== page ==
Sunday, June 28, 2015

Leap Year kata OR How TDD Does Not Mean No Forethought

"Hence! home, you idle creatures, get you home:
Is this a holiday? What, know you not,
Being mechanical, you ought not walk

Upon a labouring day without the sign
Of your profession? Speak, what trade art thou?
-- Shakespeare, Julius Caesar
Act I, Scene I, Lines 1-5

The Leap Year kata is interesting.  The real trick to the kata is not the leap year algorithm.  No, it is picking the test cases in such a way as to not cause you to have to write the whole thing at once.

Let us look at an implementation in Clojure.

We see that the key to picking test cases is to have an idea of the order in which you plan on writing your code.  How so?  In the first test case we pick leap years divisible by 400, then we pick non-leap years divisible by 100, then leap years divisible by 4, and then years which are not leap years.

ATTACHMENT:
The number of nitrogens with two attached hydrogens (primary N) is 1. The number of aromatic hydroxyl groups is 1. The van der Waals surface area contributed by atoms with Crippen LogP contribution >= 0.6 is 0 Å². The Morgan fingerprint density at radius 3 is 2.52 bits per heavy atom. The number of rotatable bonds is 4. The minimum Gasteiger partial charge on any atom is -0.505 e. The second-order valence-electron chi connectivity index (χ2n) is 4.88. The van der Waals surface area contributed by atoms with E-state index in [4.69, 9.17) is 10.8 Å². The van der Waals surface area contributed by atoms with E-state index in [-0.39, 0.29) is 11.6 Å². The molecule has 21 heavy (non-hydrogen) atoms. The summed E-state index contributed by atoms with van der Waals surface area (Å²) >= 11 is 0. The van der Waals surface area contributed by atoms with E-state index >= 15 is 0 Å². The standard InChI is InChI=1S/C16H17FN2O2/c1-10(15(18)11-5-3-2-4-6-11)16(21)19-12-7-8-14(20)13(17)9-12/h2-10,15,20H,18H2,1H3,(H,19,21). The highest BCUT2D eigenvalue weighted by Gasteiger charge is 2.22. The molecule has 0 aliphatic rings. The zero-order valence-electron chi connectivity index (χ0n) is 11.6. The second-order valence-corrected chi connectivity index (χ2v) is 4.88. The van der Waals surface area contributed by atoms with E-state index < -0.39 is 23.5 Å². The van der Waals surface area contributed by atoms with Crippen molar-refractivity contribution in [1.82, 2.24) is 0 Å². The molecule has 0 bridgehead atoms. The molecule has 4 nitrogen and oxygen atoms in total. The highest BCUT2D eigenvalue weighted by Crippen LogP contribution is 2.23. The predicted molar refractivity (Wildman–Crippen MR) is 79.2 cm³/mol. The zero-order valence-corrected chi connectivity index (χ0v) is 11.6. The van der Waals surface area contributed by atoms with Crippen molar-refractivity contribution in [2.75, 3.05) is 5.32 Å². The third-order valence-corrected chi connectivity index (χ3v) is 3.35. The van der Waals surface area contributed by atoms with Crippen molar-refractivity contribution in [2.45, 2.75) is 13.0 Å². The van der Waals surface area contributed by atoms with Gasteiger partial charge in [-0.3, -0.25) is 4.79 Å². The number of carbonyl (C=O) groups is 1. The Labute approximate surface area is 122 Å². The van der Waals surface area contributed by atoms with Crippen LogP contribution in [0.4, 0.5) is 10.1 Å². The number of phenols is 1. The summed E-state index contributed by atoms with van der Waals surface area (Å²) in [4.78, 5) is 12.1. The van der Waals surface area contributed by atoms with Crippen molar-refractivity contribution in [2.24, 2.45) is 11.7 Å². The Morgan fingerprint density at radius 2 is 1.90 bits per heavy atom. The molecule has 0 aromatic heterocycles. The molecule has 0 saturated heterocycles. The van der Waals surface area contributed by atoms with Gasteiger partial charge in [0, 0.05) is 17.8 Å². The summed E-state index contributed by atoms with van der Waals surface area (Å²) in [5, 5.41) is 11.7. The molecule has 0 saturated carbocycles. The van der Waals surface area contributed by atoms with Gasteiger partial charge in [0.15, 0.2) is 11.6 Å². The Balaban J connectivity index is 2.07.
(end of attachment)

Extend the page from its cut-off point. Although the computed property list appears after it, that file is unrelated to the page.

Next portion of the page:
Does setting up your test case with the algorithm in mind violate TDD?  I say no.  In fact I think Uncle Bob would say no.

TDD does not mean no architecture.  TDD does not mean no forethought.  No, TDD means no production code is written without a test and that only as much production code is written as what is needed to pass the current failing test.

In other words, TDD would want you to think about the leap year algorithm a head of time and pick test cases which will move along the algorithm.